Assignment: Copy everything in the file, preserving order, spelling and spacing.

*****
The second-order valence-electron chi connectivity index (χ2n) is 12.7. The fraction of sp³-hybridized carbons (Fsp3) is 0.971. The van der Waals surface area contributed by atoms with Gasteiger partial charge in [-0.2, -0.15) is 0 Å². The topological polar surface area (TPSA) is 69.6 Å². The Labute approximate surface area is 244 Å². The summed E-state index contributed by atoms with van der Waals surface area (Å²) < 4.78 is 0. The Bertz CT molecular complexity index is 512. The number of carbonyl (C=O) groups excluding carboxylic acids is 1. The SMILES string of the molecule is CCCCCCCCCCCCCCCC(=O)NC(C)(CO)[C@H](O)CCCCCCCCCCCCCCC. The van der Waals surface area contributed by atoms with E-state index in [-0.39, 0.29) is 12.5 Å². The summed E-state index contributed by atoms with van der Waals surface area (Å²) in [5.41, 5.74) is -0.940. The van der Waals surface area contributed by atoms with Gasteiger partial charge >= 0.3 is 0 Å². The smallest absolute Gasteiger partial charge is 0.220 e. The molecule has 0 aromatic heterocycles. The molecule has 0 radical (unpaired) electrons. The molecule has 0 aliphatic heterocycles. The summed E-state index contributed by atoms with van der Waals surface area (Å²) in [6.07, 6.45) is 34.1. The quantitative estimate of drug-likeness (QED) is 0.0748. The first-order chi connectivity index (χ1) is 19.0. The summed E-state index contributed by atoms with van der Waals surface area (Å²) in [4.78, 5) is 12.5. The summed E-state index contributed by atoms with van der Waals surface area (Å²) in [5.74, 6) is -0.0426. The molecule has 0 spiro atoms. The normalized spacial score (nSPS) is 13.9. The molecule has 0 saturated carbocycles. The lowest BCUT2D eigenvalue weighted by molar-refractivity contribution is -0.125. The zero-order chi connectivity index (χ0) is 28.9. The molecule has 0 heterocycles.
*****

The second-order valence-electron chi connectivity index (χ2n) is 12.7. The fraction of sp³-hybridized carbons (Fsp3) is 0.971. The van der Waals surface area contributed by atoms with Gasteiger partial charge in [-0.2, -0.15) is 0 Å². The topological polar surface area (TPSA) is 69.6 Å². The Labute approximate surface area is 244 Å². The summed E-state index contributed by atoms with van der Waals surface area (Å²) < 4.78 is 0. The Bertz CT molecular complexity index is 512. The number of carbonyl (C=O) groups excluding carboxylic acids is 1. The SMILES string of the molecule is CCCCCCCCCCCCCCCC(=O)NC(C)(CO)[C@H](O)CCCCCCCCCCCCCCC. The van der Waals surface area contributed by atoms with E-state index in [-0.39, 0.29) is 12.5 Å². The summed E-state index contributed by atoms with van der Waals surface area (Å²) in [5.41, 5.74) is -0.940. The van der Waals surface area contributed by atoms with Gasteiger partial charge >= 0.3 is 0 Å². The smallest absolute Gasteiger partial charge is 0.220 e. The molecule has 0 aromatic heterocycles. The molecule has 0 radical (unpaired) electrons. The molecule has 0 aliphatic heterocycles. The summed E-state index contributed by atoms with van der Waals surface area (Å²) in [6.07, 6.45) is 34.1. The quantitative estimate of drug-likeness (QED) is 0.0748. The first-order chi connectivity index (χ1) is 19.0. The summed E-state index contributed by atoms with van der Waals surface area (Å²) in [4.78, 5) is 12.5. The summed E-state index contributed by atoms with van der Waals surface area (Å²) in [5.74, 6) is -0.0426. The molecule has 0 spiro atoms. The normalized spacial score (nSPS) is 13.9. The molecule has 0 saturated carbocycles. The lowest BCUT2D eigenvalue weighted by molar-refractivity contribution is -0.125. The zero-order chi connectivity index (χ0) is 28.9. The molecule has 0 heterocycles.